Another Day in the Trenches

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Status: Finished  |  Genre: War and Military  |  House: Booksie Classic
This is a short piece that I was approached to write a short while ago. I was asked to take rough concepts/moods from Leon Gellert's poem, "The Attack at Dawn", and morph them into a short story.

Submitted: February 27, 2015

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Submitted: February 27, 2015



As dawn began to kiss the sky, the heavens were painted a crimson red, tainted by the blood that had been spilled on the marshy wasteland below. The first blood-curdling gunshot of the morning pierced through the eerie silence that lingered over the muddy banks of the trenches, and even though the men beside me had been here longer than I, it didn't stop their bones from trembling uncontrollably as a result of the fear that filled their veins.


We leapt from our sodden beds, wrapping our hands around the cold, steely embrace of our weapons as we spilled out into the trenches. The cold winter's air gnawed at the skin of my cheeks like a rabid dog, but I didn't mind. I guess it let me know that I was still alive. I looked down at the floor, watching the boots of the man in front of me sink into the slurry of mud, blood, and water as we navigated the labyrinth of pits and troughs. Every so often, you would step over the writhed remains of a man who had been less fortunate than you – a brutal reminder that if you place one foot wrong, the only home you would see is two feet wide and six feet deep.


We neared the front-line. I clutched the small black and white photograph of my wife and children in the fist of my right hand, a single tear beginning to roll down my cheek as I pondered whether I would ever see them again, for men in the trenches tend not to live long – we were but cogs in a machine, easily replaceable should we pass our expiration date. At home, they make the war, and the soldiers in it, sound glorious. Bollocks. There is nothing “Glorious” about the rotting carcasses of young boys no riper than the tender age of 15. I suppose my only form of motivation was my need to keep those at home safe.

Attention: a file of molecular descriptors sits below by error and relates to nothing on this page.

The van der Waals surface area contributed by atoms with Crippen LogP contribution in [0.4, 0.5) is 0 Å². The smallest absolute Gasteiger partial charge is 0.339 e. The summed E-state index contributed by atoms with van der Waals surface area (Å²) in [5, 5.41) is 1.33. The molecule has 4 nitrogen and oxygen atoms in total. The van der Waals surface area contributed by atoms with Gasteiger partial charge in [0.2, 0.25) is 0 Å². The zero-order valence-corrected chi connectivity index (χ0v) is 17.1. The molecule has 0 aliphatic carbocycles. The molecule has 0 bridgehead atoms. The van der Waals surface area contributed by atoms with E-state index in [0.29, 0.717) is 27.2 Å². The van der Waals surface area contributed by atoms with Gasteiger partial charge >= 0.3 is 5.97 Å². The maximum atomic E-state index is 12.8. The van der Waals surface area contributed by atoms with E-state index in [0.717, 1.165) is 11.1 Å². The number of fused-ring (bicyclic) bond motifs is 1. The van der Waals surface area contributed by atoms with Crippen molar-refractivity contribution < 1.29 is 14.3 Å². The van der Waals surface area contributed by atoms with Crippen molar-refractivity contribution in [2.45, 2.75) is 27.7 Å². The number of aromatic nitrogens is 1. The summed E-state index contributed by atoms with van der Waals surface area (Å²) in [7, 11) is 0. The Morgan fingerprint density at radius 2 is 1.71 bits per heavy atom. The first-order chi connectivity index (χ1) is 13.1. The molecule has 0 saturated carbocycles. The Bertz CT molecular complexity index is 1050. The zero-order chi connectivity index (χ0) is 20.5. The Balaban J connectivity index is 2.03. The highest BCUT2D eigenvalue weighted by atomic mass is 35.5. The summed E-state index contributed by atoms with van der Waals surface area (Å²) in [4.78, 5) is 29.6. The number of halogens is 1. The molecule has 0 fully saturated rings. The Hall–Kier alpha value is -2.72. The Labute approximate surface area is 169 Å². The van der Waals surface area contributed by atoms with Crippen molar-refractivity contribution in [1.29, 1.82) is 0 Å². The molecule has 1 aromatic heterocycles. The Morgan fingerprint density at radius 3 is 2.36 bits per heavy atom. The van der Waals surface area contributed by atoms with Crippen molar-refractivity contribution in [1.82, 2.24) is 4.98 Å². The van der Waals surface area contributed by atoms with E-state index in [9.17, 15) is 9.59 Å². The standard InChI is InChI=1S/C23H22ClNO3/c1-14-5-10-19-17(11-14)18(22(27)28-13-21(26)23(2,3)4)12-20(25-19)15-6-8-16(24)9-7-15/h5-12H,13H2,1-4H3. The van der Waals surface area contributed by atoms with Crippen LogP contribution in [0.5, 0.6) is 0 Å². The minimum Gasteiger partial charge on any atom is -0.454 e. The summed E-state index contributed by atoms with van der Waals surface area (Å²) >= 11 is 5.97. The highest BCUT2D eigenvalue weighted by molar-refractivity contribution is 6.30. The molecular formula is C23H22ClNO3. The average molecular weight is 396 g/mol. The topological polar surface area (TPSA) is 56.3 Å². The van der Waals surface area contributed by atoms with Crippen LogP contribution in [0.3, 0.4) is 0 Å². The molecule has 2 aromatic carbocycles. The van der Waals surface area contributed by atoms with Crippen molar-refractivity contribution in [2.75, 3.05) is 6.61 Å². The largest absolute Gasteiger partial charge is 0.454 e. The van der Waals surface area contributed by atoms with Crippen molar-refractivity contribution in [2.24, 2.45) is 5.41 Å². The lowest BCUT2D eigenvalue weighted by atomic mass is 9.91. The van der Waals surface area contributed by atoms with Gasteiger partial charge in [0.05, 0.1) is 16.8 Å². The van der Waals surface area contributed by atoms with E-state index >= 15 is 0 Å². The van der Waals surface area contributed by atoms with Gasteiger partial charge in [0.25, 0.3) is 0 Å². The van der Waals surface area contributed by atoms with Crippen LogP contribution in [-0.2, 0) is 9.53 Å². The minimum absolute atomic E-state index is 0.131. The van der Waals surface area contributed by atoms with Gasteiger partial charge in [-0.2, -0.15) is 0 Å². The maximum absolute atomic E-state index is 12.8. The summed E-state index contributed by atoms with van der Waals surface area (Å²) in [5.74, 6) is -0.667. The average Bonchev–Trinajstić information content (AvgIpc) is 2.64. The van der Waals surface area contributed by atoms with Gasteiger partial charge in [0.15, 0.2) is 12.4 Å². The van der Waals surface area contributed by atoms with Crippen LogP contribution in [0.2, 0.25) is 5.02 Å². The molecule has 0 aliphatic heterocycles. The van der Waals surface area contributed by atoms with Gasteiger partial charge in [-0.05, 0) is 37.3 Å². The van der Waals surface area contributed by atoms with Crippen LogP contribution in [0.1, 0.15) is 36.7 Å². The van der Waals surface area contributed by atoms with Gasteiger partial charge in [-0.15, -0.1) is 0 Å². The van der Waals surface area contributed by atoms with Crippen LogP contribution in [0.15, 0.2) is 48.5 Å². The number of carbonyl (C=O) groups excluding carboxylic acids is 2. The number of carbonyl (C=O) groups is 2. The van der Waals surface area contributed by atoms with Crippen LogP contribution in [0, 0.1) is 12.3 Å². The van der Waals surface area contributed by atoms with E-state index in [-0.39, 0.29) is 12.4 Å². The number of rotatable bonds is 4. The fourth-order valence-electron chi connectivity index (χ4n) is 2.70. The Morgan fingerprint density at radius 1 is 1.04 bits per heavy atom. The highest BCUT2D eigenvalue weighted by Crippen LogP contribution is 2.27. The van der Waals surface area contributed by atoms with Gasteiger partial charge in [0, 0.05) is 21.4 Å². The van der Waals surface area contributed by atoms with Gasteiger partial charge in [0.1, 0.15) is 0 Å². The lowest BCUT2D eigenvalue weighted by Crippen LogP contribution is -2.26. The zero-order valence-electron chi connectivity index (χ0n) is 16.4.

“At every cost,” Came rallying battle cries, “It must be done!”

They became a little dull after you have been living in the trenches for a while, the same rumbling shouts hour-after-hour, day-after-day. We hadn't made any progress in weeks; all we had done was stand our ground, at the cost of hundreds, if not thousands, of innocent lives.


The smell of burning gun-powder hovered overwhelmingly in the air and drowned my nostrils as I waited at the foot of a splintered wooden ladder. I was waiting for the man at the top of it to die. Waiting for my turn to be shot at. By this time, the frosty air had turned into a cauldron of artillery fire and gun smoke, a thick grey smog covering no-man's land.


Every gunshot reverberated around my skull, crushing my brain with a deafening, never ending ringing. A life-less body toppled from the top of the ladder, and landed on the muddy banks with a thud. As I approached the steps nervously, I peered back at the man who had stood before me. A look of terror had been immortalised on his face – his skin was pale, and his once blue eyes were now blood-shot and stared into the oblivion.


“Helfen!” Came a cry from a soft German voice. “Help!” Somebody!”

I breathed heavily, pulling the magnifying scope of my rifle to my eyes. Through the smog, I could make out the silhouette of a young German soldier, probably only a year or two older than my eldest child. Like the fallen man in our own trenches, he looked mortified. Yet again, a tear began to form on my cheeks as I thought about my own children. As a parent, I wanted desperately to help this poor boy. Could I? What if I put my own men at risk in doing so?


As he turned his body, I could see his wound. He clutched at it with both of his hands, trying desperately to stop the bleeding. Crimson liquid oozed out of it as he dragged his limp foot along the ground behind him. His eyes searched frantically for somebody, anybody, to help him. The next few seconds passed by in slow motion as my brain whirred like clockwork. I prayed that one of his fellow soldiers would come to his aid, because there was no way that our medics would want a German taking up their treatment beds.


Eventually, I decided that he had suffered enough. I put him out of his misery with a single, precise shot. Instantly, remorse filled my body. I stepped down from the ladder, removing my helmet and holding it under my armpit as I wiped my cheeks dry with the back of my hand. I dragged myself back to the shelter and slumped myself onto the solid surface of my bunk, dropping my forehead into the palms of my hand as I was overcome by guilt.


“You did the right thing,” Said one of my men, patting me on the back with a half-smile as he walked past the shelter, but it didn't make me feel any better. No-one that young should have to see, or experience anything like the horror of the war. And they certainly shouldn't have to die in it.



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